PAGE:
The Monte Carlo variation is made with two nested loops; one for the various orbit parameters that will be changed, and one for each run. As explained before, only one parameter is changed per run, so for each parameter, a set of random numbers is produced equal to the number of simulations. This new combination is throughput into the fitness function of the AsteroidOrbitProblem class. Regarding that AsteroidOrbitProblem class, for the sake of consistency, the (UDP) Problem class from PyGMO is used. This class is by no means necessary for running the analysis. After the fitness is evaluated, a number of relevant quantities are saved to the previously defined arrays.

for i in range(len(orbit_parameters)):

    #print('Monte Carlo design variable :', orbit_param_names[i])
    parameter_all_runs = np.random.uniform(design_variable_lb[i], design_variable_ub[i], no_of_runs)
    parameters[:, i] = parameter_all_runs

    for j in range(no_of_runs):
        #print('Monte Carlo Run :', str(j))

        initial_state[i] = parameter_all_runs[j]
        orbit_parameters[i] = parameter_all_runs[j]

        # Create Asteroid Orbit Problem object
        current_asteroid_orbit_problem = AsteroidOrbitProblem(bodies,

        # Update thrust settings and evaluate fitness

        # Retrieve propagated state and dependent variables
        state_history = current_asteroid_orbit_problem.get_last_run_dynamics_simulator().state_history
        dependent_variable_history = current_asteroid_orbit_problem.get_last_run_dynamics_simulator().dependent_variable_history

        # Get the number of function evaluations (for comparison of different integrators)
        dynamics_simulator = current_asteroid_orbit_problem.get_last_run_dynamics_simulator()
        function_evaluation_dict = dynamics_simulator.cumulative_number_of_function_evaluations
        number_of_function_evaluations = list(function_evaluation_dict.values())[-1]

        dependent_variables_list = np.vstack(list(dependent_variable_history.values()))
        # Retrieve distance
        distance = dependent_variables_list[:, 0]
        # Retrieve latitude
        latitudes = dependent_variables_list[:, 1]
        # Compute mean latitude
        mean_latitude = np.mean(np.absolute(latitudes))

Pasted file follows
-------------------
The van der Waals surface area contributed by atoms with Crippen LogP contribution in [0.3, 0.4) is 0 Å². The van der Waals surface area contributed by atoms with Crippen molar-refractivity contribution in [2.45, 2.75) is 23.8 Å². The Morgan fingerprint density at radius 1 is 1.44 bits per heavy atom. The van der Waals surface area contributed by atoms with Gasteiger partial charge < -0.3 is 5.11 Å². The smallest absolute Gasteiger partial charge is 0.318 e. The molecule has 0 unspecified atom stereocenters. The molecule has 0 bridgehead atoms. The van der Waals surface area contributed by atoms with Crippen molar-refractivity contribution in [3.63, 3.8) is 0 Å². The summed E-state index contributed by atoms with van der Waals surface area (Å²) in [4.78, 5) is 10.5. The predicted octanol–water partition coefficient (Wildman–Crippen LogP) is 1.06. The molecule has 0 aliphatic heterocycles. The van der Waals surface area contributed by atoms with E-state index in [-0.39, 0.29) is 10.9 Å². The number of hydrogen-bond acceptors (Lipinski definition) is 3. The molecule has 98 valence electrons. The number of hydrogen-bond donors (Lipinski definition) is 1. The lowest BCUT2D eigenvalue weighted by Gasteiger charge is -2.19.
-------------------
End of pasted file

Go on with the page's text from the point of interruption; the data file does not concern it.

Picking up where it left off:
# Compute mean distance
        mean_distance = np.mean(distance)

        # Objectives
        mean_latitude_all_param[j, i] = mean_latitude
        mean_distance_all_param[j, i] = mean_distance

        max_dist = np.max(distance)
        min_dist = np.min(distance)

        dist_to_max = maximum_distance_from_com - max_dist
        dist_to_min = minimum_distance_from_com - min_dist

        if np.abs(dist_to_max) > np.abs(dist_to_min):
            constraint_val = np.abs(dist_to_min)
            maxmin = 'min'
            constraint_val = np.abs(dist_to_max)
            maxmin = 'max'
        constraint_values[j, i] = constraint_val

Monte Carlo Post-processing

A few dictionaries are defined for labelling purposes and the parameters are scattered against the objective values. A color map is used to indicate how close the solutions are to the distance constraint value. Many results are made, but only the semi-major axis variation data is plotted. Remove break in the nested loop below to obtain all results.

# Create dictionaries defining the design variables
design_variable_names = {0: 'Semi-major axis [m]',
                           1: 'Eccentricity',
                           2: 'Inclination [deg]',
                           3: 'Longitude of the node [deg]'}
design_variable_range = {0: [800.0, 1300.0],
                           1: [0.10, 0.17],
                           2: [90.0, 95.0],
                           3: [250.0, 270.0]}
design_variable_symbols = {0: r'$a$',
                             1: r'$e$',
                             2: r'$i$',
                             3: r'$\Omega$'}
design_variable_units = {0: r' m',
                           1: r' ',
                           2: r' deg',
                           3: r' deg'}